Portland's Age & Gender Equity for the Arts is fighting for equal opportunities in the performing arts – and awarding $30,000 at the Drammys for the cause

“A theater that is missing women is missing half the story, half the canon, half the life of our time.” That quote from playwright Marsha Norman sits atop the home page of Age & Gender Equity in the Arts, a young and thriving organization based in Portland that promotes equal opportunity in the theater in age, gender, race, and identity. And it’s putting its money where its mouth is: At this year’s Drammy theater-awards celebration in the Newmark Theatre on Monday evening, June 27, AGE will present $30,000 in awards to theater companies taking steps to achieve equity. That’s a significant commitment. ArtsWatch asked actor and activist Jane Vogel, who founded AGE in 2014 and is its board president, to write about the group and its goals.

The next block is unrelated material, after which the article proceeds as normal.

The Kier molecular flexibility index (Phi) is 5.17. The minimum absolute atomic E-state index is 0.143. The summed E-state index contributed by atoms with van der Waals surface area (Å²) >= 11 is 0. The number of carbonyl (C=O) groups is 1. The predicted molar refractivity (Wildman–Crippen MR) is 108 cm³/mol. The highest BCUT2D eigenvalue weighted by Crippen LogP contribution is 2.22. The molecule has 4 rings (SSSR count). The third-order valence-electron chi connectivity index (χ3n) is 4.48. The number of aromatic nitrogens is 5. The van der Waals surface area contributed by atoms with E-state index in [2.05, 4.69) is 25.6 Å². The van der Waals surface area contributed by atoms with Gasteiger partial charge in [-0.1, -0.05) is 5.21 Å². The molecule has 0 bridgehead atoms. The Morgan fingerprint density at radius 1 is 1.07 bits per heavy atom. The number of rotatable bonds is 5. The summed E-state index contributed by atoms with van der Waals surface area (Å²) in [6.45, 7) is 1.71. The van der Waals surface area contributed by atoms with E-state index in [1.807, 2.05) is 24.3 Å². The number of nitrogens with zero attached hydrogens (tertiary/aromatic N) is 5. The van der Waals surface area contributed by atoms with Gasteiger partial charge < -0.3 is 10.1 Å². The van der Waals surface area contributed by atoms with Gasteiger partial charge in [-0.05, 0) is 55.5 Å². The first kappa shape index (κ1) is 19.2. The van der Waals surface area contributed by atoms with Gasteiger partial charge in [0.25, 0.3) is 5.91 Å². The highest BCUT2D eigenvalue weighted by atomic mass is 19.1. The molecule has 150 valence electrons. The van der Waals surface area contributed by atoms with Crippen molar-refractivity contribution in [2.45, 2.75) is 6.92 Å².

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Jane Vogel, center, taking part in a “Brave New World” panel sponsored by Oregon Humanities and Profile Theatre, with, from left, Kimberly Howard, Adriana Baer, S. Renee Mitchell, and Pat Zagelow. Photo: Lorelei Culbertson

Jane Vogel, center, taking part in a “Brave New World” panel sponsored by Oregon Humanities and Profile Theatre, with, from left, Kimberly Howard, Adriana Baer, S. Renee Mitchell, and Pat Zagelow. Photo: Lorelei Culbertson

By JANE VOGEL